5. Marg - Yes, I think you can take your time getting to this one, and maybe after reading the books that come before, you'll have a better gauge of Richard than I did at the start of the book.

    Meghan - Yes, agreed! So. Many. Battles. And all with basically the same resolution, or lack thereof. I would have been fine with a few being glossed over!

    Zibilee - Yes, I look forward to hearing your thoughts on this one. I agree that the subject and the location are pretty fascinating, but I just didn't love it. Would love to hear your thoughts when you finish it!

    Julie - Ooh, that's good to note! I actually heard the Beckett stuff took a LONG time to resolve, but am glad to hear an alternate POV. I am not sure when I'll try it, but I do still own it, so one day :-)

  6. That's too bad this book isn't going over very well. I have only read the one book by Penman so far, so I am not a really good gauge of her writing, but until this book I had always heard mostly positive things.

  7. I am going to read a book by her one day, but not this one I think. I want the one I got my eye on ;)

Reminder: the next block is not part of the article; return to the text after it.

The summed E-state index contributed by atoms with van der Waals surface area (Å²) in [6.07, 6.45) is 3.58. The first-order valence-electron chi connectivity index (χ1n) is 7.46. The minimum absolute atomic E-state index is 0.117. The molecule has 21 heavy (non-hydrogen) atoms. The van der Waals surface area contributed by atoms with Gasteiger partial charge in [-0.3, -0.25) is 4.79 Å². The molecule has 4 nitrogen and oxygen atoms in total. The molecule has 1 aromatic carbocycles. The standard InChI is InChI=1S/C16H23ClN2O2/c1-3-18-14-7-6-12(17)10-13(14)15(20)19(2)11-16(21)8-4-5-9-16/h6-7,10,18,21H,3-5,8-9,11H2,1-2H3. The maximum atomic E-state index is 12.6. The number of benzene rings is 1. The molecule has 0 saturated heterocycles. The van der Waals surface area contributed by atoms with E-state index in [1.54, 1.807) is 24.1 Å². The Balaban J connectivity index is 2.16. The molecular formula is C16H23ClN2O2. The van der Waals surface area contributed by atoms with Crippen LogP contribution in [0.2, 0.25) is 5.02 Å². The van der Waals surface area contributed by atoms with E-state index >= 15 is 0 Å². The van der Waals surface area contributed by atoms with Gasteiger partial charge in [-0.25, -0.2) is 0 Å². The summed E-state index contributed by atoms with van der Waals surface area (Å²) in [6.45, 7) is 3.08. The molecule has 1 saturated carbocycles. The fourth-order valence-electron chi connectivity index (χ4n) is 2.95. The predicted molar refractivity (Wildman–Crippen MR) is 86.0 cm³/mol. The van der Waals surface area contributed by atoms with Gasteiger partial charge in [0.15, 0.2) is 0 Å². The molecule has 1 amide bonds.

8. Anonymous9/22/2011

    I just finished "Lionheart" yesterday and I loved it. I thought it was historical fiction at its best. I actually enjoyed reading about the battles, the strategies and about Richard I being both a reckless solider, yet a careful commander who takes great care to minimize his own men injuries.

    This is the first book I read by Sharon Kay Penman so I have nothing to compare it to but I loved how she built the story around the history and not the other way around.

  9. I would like to read this eventually but I think I'd prefer to start with the earlier books in the series and read them in the correct order. And I still need to read Here Be Dragons, which I bought immediately after finishing The Sunne in Splendour and still haven't read yet. It could be a long time before I get to this one!

  10. Kelly - Yes, generally I like her writing. I think Here Be Dragons and The Sunne in Splendour are her best works, though.

    Blodeuedd - Ooh, which one do you have your eye on?!

    Man of la Book - I could certainly see if you enjoyed reading about the battles and strategies, that you'd enjoy this book much more than I did!

    Helen - Haha, I think all readers know that feeling! It will be ready for you when you get there.

  11. Mercy, I need to read The Sunne in Splendour already. I love Richard III in the first place! I am sure I would love a book about him!